I recently came across this page that indicates how to empty a file. How can I do it for all files in a given subfolder ?

For instance, by using > file.log to empty a file ?

I basically want to create a VM instance image, and I'd like to clear existing log files so when the template is used it starts fresh without lingering data

  • I don't understand the downvotes... is it because what I'm trying to do is so trivial for you guys ? This is not nice... at least explain what is missing in my question. Furthermore we've seen several corner cases in the answers below so does my question not make sense ? Seriously you even have a "New Contributor" banner under my flair that tells you to. – Cyril Duchon-Doris Sep 9 '18 at 15:36


for i in /var/log/*; do
    > "$i"

If you want to avoid the error messages for the directories, include a test.

for i in /var/log/*; do
    test -f "$i" && > "$i"
  • I'm not sure by what you meant by "error messages for the directories", but If I run your original command in an empty directory it actually creates a file named * – Cyril Duchon-Doris Sep 9 '18 at 13:42
  • 1
    Yes, if you run it in an empty directory it actually creates a file named *, but then obviously there is no need for it. It is also possible to include a test against the directory being empty, and in fact the second version doesn't create a file *. What I meant is if the directory is not empty, but contains sub directories, you will get an error message for each sub directory with the first command. You can ignore that message, but if you use a script, then use the second command. – RalfFriedl Sep 9 '18 at 13:46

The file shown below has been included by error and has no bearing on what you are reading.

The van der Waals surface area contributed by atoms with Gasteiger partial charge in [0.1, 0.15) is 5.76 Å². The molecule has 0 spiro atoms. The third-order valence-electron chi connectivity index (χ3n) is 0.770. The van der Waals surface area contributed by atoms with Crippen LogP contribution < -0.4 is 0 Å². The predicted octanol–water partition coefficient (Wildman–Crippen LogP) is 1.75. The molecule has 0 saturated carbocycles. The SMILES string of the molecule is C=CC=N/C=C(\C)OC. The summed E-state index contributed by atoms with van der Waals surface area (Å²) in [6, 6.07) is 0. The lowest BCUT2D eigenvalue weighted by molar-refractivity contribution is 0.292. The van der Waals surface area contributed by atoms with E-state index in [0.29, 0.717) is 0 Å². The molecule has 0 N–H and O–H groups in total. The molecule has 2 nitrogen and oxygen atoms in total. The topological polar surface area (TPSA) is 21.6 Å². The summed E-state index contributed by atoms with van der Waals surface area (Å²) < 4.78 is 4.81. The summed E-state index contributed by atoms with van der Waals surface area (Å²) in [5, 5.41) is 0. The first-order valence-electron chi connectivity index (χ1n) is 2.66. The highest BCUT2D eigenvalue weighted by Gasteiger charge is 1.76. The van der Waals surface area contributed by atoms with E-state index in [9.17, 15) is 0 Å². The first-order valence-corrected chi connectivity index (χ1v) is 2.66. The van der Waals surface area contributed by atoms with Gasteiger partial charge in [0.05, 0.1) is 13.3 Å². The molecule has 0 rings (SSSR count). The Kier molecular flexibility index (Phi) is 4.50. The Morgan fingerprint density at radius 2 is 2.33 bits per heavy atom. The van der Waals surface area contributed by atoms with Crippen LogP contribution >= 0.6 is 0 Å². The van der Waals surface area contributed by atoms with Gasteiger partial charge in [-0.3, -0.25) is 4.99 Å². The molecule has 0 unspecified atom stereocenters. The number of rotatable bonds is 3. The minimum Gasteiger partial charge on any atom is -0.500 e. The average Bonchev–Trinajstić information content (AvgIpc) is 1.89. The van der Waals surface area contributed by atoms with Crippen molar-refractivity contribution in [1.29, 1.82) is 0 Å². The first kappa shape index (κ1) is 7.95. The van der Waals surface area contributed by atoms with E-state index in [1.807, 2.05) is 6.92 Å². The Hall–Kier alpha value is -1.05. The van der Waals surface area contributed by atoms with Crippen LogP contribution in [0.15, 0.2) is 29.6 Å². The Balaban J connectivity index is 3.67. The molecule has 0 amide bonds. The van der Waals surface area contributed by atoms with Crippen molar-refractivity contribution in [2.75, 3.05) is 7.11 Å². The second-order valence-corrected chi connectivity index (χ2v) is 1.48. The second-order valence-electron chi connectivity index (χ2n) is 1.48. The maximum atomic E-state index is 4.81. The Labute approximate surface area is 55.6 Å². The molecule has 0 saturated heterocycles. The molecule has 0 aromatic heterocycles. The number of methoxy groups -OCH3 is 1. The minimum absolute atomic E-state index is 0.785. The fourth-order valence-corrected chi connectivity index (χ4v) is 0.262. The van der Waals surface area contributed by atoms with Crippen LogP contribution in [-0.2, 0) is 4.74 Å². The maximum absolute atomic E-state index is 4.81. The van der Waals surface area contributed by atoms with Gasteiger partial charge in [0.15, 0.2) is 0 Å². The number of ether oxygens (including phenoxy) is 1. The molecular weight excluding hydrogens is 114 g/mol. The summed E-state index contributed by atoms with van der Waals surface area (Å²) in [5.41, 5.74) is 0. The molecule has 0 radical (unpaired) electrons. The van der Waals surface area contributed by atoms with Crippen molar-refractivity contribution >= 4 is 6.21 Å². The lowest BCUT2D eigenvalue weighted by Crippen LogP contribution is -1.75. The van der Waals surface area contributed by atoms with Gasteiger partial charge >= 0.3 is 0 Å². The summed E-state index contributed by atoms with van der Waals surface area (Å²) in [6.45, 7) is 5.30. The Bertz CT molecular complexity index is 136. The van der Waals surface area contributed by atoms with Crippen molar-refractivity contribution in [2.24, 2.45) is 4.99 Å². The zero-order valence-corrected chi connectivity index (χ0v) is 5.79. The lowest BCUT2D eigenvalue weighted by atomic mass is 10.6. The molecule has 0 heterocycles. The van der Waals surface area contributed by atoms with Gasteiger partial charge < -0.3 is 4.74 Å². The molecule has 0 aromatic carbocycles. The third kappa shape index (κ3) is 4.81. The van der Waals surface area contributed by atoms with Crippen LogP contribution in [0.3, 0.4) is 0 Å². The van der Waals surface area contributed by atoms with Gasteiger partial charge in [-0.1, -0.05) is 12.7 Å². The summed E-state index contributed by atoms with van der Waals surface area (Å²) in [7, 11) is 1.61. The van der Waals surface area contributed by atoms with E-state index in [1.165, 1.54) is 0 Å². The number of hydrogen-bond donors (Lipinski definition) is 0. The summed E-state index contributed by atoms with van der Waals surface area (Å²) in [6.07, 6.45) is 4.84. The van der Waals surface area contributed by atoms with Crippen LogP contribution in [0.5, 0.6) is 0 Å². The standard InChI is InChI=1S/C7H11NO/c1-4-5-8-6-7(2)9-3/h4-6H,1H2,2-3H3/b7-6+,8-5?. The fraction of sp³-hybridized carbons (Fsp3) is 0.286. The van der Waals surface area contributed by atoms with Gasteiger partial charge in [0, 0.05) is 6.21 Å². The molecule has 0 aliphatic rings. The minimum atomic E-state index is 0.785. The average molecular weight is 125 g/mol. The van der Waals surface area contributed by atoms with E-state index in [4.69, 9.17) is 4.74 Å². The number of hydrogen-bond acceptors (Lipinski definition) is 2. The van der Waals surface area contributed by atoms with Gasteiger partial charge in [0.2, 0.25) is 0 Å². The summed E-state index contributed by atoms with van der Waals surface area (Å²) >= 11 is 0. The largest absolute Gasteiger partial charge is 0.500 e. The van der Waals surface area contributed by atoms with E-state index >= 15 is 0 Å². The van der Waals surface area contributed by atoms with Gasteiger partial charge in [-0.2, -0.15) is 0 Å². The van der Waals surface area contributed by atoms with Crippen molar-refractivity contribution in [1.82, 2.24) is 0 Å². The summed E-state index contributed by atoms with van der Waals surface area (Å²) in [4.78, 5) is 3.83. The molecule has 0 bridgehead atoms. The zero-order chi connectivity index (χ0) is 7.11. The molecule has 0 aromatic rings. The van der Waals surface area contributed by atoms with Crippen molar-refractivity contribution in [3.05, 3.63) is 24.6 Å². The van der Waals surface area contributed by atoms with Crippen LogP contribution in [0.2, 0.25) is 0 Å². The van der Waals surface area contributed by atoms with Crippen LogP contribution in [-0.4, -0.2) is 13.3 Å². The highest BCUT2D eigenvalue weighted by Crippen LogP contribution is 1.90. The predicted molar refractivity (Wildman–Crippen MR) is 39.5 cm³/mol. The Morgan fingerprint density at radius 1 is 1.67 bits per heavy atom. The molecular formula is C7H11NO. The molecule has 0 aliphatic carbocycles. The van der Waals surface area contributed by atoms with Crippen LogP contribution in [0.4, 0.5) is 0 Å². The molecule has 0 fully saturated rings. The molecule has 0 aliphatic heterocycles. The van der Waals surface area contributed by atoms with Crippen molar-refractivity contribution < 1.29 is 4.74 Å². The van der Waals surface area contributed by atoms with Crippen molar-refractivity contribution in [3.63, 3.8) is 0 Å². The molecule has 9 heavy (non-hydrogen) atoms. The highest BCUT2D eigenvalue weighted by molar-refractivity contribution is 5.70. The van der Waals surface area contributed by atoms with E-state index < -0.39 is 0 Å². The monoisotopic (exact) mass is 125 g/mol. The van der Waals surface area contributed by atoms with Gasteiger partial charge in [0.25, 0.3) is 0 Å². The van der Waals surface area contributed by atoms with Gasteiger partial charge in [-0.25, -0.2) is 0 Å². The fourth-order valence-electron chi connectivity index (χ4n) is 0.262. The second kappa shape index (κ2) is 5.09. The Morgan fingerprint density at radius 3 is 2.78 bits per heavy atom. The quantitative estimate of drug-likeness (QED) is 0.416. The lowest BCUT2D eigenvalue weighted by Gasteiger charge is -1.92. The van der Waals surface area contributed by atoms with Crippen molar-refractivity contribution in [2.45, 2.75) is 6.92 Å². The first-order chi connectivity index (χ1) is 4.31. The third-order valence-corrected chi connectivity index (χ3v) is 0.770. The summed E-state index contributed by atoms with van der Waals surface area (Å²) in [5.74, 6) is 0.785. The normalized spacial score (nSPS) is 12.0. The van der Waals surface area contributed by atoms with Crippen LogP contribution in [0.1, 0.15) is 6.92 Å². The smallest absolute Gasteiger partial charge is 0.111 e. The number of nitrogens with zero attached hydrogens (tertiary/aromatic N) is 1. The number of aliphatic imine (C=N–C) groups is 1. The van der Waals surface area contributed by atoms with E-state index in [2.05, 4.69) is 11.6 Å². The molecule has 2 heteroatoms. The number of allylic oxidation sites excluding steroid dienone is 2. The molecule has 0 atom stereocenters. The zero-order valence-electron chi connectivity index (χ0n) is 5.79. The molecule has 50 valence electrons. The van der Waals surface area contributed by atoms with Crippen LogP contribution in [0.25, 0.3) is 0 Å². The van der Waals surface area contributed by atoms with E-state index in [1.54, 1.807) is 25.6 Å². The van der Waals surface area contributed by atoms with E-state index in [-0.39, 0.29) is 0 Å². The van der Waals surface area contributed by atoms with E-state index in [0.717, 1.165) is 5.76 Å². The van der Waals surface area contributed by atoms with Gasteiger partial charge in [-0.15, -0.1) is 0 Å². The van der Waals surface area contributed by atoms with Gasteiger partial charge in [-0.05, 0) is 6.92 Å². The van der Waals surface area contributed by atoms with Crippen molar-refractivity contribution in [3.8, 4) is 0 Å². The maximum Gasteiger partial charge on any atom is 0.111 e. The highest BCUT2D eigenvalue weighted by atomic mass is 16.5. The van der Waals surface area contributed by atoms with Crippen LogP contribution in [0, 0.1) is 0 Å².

• shopt -s nullglob will help the empty-directory scenario – Jeff Schaller Sep 9 '18 at 15:22
  • Hey, how can I run this command with sudo ? – Cyril Duchon-Doris Sep 9 '18 at 16:14
  • You can either place the commands in a file and run that file, or run it as one command: sudo sh -c 'for i in /var/log/*; do test -f "$i" && > "$i"; done. – RalfFriedl Sep 9 '18 at 16:17

Another option, in a single command, would be truncate:

truncate -s /var/log/*

The above will emit errors for any subdirectories of /var/log, though:

truncate: cannot open '/var/log/subdir' for writing: Is a directory

... which you can silence by dropping stderr:

truncate -s /var/log/* 2>/dev/null

If there are no files or directories, then you have to beware of the current nullglob shell option. By default, it is turned off:

$ shopt nullglob
nullglob        off

... which will leave the * unexpanded, and thus truncate will create a file named *. You can avoid this in two ways:

  1. set nullglob: shopt -s nullglob before running truncate. You will then (if you haven't dropped stderr) see an error:

    truncate: missing file operand

  2. tell truncate not to create missing files: truncate --no-create -s 0 /var/log/*

  • Hey thanks for the detailed explanation, I did not know about the nullglob option, this deserves an upvote ! – Cyril Duchon-Doris Sep 9 '18 at 15:39

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